As reported in an article entitled “Paper is still with us”, by Ph. Jane Benson—The Journal of Electronic Publishing, published by the University of Michigan Press—
Also, in the article entitled “Electronic Journals: What do users think of them?”, by Dr Cliff McKnight, Department of Information and Library Studies, Loughborough University, Loughborough, Leicester LE11 3TU, UK, we can read:
Sighted people can browse very easily through paper catalogs, magazines, newspapers, maps and books by flipping through the pages and by “glancing” at pictures and text. It is also very easy for them to mark and return to specific parts of a physical document. It would be desirable to offer similar possibilities to blind and visually impaired people and in particular to enable these people to easily browse through the same paper catalogs, magazines, newspapers, maps and books, and to easily “access” (receive and hear) information related to pictures and text printed on pages of these documents.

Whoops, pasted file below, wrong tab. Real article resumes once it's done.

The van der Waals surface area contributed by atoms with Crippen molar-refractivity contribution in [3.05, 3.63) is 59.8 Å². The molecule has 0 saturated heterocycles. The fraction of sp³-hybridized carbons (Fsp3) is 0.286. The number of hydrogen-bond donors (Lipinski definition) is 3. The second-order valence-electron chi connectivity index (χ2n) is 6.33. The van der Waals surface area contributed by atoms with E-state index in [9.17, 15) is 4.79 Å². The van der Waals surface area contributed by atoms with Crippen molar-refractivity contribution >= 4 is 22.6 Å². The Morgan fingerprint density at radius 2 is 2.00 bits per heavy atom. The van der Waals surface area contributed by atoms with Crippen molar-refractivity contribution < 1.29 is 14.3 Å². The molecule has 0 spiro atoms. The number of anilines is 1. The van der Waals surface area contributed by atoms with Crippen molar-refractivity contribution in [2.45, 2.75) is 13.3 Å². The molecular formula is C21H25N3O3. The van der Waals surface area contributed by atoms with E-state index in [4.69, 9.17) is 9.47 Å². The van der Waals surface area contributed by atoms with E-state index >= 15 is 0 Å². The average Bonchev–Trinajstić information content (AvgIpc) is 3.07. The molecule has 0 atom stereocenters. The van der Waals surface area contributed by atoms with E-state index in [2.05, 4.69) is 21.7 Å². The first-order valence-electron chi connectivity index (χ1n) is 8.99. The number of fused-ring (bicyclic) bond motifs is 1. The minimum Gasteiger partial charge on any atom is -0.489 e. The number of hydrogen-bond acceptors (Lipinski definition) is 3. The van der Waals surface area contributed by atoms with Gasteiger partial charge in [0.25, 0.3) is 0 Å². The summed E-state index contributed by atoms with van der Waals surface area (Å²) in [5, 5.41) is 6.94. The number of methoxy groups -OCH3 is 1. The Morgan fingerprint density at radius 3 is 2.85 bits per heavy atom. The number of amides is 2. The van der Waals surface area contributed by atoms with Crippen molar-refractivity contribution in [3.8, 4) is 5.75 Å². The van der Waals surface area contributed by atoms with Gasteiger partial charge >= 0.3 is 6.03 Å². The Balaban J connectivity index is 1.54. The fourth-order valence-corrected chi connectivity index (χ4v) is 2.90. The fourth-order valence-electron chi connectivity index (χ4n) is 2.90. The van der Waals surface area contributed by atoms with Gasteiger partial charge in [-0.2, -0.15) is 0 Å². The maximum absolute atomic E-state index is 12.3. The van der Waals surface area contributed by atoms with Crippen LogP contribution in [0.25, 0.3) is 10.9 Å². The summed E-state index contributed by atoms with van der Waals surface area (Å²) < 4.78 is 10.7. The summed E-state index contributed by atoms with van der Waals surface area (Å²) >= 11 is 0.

The convenience and usefulness of a system for enabling blind and visually impaired people to access information directly from hard-copy documents, to turn over pages and to manually search for text, is well illustrated by in the following article entitled “Talking Books Speak Volumes”. by Kendra Mayfield, Wired News, Jul. 13, 2000,